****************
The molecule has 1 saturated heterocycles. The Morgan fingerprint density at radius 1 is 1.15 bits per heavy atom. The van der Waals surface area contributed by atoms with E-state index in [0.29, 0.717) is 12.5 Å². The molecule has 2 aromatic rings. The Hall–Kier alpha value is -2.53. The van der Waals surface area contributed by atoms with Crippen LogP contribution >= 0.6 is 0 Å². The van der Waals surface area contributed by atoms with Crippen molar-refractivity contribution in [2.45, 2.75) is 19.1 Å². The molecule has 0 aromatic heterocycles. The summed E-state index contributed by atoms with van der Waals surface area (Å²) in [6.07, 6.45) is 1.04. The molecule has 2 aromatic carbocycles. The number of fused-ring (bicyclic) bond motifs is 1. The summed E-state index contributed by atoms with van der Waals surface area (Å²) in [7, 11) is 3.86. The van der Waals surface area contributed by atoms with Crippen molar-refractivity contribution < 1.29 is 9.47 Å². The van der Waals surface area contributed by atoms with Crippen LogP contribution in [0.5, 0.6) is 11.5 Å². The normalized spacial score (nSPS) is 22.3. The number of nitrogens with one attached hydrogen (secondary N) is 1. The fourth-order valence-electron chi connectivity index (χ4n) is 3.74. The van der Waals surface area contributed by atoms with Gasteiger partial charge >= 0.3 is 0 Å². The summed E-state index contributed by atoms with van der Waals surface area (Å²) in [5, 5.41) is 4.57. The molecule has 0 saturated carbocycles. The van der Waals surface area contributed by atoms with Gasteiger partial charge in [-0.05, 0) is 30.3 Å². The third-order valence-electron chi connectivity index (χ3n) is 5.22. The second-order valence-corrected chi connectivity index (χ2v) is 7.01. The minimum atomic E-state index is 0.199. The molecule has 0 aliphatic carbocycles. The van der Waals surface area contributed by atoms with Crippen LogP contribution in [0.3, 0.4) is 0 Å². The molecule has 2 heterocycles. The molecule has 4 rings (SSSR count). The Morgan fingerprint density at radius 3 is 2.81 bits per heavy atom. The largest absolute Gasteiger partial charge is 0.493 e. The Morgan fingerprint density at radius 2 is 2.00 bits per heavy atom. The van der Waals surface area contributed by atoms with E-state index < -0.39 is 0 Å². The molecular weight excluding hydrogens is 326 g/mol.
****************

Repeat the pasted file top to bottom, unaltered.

The molecule has 1 saturated heterocycles. The Morgan fingerprint density at radius 1 is 1.15 bits per heavy atom. The van der Waals surface area contributed by atoms with E-state index in [0.29, 0.717) is 12.5 Å². The molecule has 2 aromatic rings. The Hall–Kier alpha value is -2.53. The van der Waals surface area contributed by atoms with Crippen LogP contribution >= 0.6 is 0 Å². The van der Waals surface area contributed by atoms with Crippen molar-refractivity contribution in [2.45, 2.75) is 19.1 Å². The molecule has 0 aromatic heterocycles. The summed E-state index contributed by atoms with van der Waals surface area (Å²) in [6.07, 6.45) is 1.04. The molecule has 2 aromatic carbocycles. The number of fused-ring (bicyclic) bond motifs is 1. The summed E-state index contributed by atoms with van der Waals surface area (Å²) in [7, 11) is 3.86. The van der Waals surface area contributed by atoms with Crippen molar-refractivity contribution < 1.29 is 9.47 Å². The van der Waals surface area contributed by atoms with Crippen LogP contribution in [0.5, 0.6) is 11.5 Å². The normalized spacial score (nSPS) is 22.3. The number of nitrogens with one attached hydrogen (secondary N) is 1. The fourth-order valence-electron chi connectivity index (χ4n) is 3.74. The van der Waals surface area contributed by atoms with Gasteiger partial charge >= 0.3 is 0 Å². The summed E-state index contributed by atoms with van der Waals surface area (Å²) in [5, 5.41) is 4.57. The molecule has 0 saturated carbocycles. The van der Waals surface area contributed by atoms with Gasteiger partial charge in [-0.05, 0) is 30.3 Å². The third-order valence-electron chi connectivity index (χ3n) is 5.22. The second-order valence-corrected chi connectivity index (χ2v) is 7.01. The minimum atomic E-state index is 0.199. The molecule has 0 aliphatic carbocycles. The van der Waals surface area contributed by atoms with Crippen LogP contribution in [0.3, 0.4) is 0 Å². The molecule has 2 heterocycles. The molecule has 4 rings (SSSR count). The Morgan fingerprint density at radius 3 is 2.81 bits per heavy atom. The largest absolute Gasteiger partial charge is 0.493 e. The Morgan fingerprint density at radius 2 is 2.00 bits per heavy atom. The van der Waals surface area contributed by atoms with E-state index < -0.39 is 0 Å². The molecular weight excluding hydrogens is 326 g/mol.